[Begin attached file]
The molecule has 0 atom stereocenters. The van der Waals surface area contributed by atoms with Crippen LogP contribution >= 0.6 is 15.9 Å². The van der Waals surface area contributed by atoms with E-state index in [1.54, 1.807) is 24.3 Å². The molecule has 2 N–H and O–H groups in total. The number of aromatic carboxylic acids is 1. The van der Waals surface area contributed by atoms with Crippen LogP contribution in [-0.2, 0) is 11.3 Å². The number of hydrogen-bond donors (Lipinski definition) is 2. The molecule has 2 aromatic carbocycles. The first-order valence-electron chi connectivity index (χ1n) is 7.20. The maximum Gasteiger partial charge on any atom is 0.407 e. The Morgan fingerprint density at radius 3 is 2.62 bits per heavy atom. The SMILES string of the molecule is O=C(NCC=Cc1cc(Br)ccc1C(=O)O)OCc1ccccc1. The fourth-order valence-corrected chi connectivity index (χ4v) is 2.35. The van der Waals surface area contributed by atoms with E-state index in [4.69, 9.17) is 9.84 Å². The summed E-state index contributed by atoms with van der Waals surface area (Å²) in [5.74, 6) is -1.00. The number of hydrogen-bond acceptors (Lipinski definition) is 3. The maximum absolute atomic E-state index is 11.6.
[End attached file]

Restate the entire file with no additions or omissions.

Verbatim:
The molecule has 0 atom stereocenters. The van der Waals surface area contributed by atoms with Crippen LogP contribution >= 0.6 is 15.9 Å². The van der Waals surface area contributed by atoms with E-state index in [1.54, 1.807) is 24.3 Å². The molecule has 2 N–H and O–H groups in total. The number of aromatic carboxylic acids is 1. The van der Waals surface area contributed by atoms with Crippen LogP contribution in [-0.2, 0) is 11.3 Å². The number of hydrogen-bond donors (Lipinski definition) is 2. The molecule has 2 aromatic carbocycles. The first-order valence-electron chi connectivity index (χ1n) is 7.20. The maximum Gasteiger partial charge on any atom is 0.407 e. The Morgan fingerprint density at radius 3 is 2.62 bits per heavy atom. The SMILES string of the molecule is O=C(NCC=Cc1cc(Br)ccc1C(=O)O)OCc1ccccc1. The fourth-order valence-corrected chi connectivity index (χ4v) is 2.35. The van der Waals surface area contributed by atoms with E-state index in [4.69, 9.17) is 9.84 Å². The summed E-state index contributed by atoms with van der Waals surface area (Å²) in [5.74, 6) is -1.00. The number of hydrogen-bond acceptors (Lipinski definition) is 3. The maximum absolute atomic E-state index is 11.6.